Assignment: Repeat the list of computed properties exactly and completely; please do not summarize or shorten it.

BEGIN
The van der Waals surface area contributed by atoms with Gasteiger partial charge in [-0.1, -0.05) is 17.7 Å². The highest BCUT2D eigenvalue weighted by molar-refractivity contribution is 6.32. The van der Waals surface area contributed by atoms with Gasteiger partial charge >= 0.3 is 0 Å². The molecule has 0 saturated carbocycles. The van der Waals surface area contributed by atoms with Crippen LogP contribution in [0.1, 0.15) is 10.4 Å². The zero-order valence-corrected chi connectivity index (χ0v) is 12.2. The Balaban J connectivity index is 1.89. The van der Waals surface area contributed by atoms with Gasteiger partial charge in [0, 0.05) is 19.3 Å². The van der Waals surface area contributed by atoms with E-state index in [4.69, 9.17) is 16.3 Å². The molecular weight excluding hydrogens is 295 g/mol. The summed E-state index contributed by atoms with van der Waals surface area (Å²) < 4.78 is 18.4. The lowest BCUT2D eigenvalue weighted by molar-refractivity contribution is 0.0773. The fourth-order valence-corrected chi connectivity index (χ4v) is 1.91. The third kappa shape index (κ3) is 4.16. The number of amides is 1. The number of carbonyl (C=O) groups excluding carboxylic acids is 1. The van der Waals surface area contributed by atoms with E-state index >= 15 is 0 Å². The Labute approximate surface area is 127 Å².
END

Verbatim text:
The van der Waals surface area contributed by atoms with Gasteiger partial charge in [-0.1, -0.05) is 17.7 Å². The highest BCUT2D eigenvalue weighted by molar-refractivity contribution is 6.32. The van der Waals surface area contributed by atoms with Gasteiger partial charge >= 0.3 is 0 Å². The molecule has 0 saturated carbocycles. The van der Waals surface area contributed by atoms with Crippen LogP contribution in [0.1, 0.15) is 10.4 Å². The zero-order valence-corrected chi connectivity index (χ0v) is 12.2. The Balaban J connectivity index is 1.89. The van der Waals surface area contributed by atoms with Gasteiger partial charge in [0, 0.05) is 19.3 Å². The van der Waals surface area contributed by atoms with E-state index in [4.69, 9.17) is 16.3 Å². The molecular weight excluding hydrogens is 295 g/mol. The summed E-state index contributed by atoms with van der Waals surface area (Å²) < 4.78 is 18.4. The lowest BCUT2D eigenvalue weighted by molar-refractivity contribution is 0.0773. The fourth-order valence-corrected chi connectivity index (χ4v) is 1.91. The third kappa shape index (κ3) is 4.16. The number of amides is 1. The number of carbonyl (C=O) groups excluding carboxylic acids is 1. The van der Waals surface area contributed by atoms with E-state index >= 15 is 0 Å². The Labute approximate surface area is 127 Å².